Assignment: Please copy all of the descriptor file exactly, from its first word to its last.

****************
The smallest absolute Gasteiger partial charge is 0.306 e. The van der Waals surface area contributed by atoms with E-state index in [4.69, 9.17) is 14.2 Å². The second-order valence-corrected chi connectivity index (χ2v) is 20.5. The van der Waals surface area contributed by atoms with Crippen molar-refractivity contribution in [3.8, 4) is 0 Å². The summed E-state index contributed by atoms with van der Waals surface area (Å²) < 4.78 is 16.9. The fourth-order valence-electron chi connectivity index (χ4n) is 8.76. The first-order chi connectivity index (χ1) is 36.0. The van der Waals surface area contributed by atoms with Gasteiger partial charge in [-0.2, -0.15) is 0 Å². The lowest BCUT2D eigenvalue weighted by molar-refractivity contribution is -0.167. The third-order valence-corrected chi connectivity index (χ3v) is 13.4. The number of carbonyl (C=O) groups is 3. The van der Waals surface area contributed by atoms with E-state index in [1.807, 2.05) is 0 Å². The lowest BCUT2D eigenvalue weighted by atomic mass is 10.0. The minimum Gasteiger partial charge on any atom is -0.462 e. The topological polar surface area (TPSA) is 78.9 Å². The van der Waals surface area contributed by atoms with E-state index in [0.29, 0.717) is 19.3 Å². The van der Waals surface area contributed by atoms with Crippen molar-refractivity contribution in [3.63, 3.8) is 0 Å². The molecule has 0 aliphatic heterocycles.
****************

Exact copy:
The smallest absolute Gasteiger partial charge is 0.306 e. The van der Waals surface area contributed by atoms with E-state index in [4.69, 9.17) is 14.2 Å². The second-order valence-corrected chi connectivity index (χ2v) is 20.5. The van der Waals surface area contributed by atoms with Crippen molar-refractivity contribution in [3.8, 4) is 0 Å². The summed E-state index contributed by atoms with van der Waals surface area (Å²) < 4.78 is 16.9. The fourth-order valence-electron chi connectivity index (χ4n) is 8.76. The first-order chi connectivity index (χ1) is 36.0. The van der Waals surface area contributed by atoms with Gasteiger partial charge in [-0.2, -0.15) is 0 Å². The lowest BCUT2D eigenvalue weighted by molar-refractivity contribution is -0.167. The third-order valence-corrected chi connectivity index (χ3v) is 13.4. The number of carbonyl (C=O) groups is 3. The van der Waals surface area contributed by atoms with E-state index in [1.807, 2.05) is 0 Å². The lowest BCUT2D eigenvalue weighted by atomic mass is 10.0. The minimum Gasteiger partial charge on any atom is -0.462 e. The topological polar surface area (TPSA) is 78.9 Å². The van der Waals surface area contributed by atoms with E-state index in [0.29, 0.717) is 19.3 Å². The van der Waals surface area contributed by atoms with Crippen molar-refractivity contribution in [3.63, 3.8) is 0 Å². The molecule has 0 aliphatic heterocycles.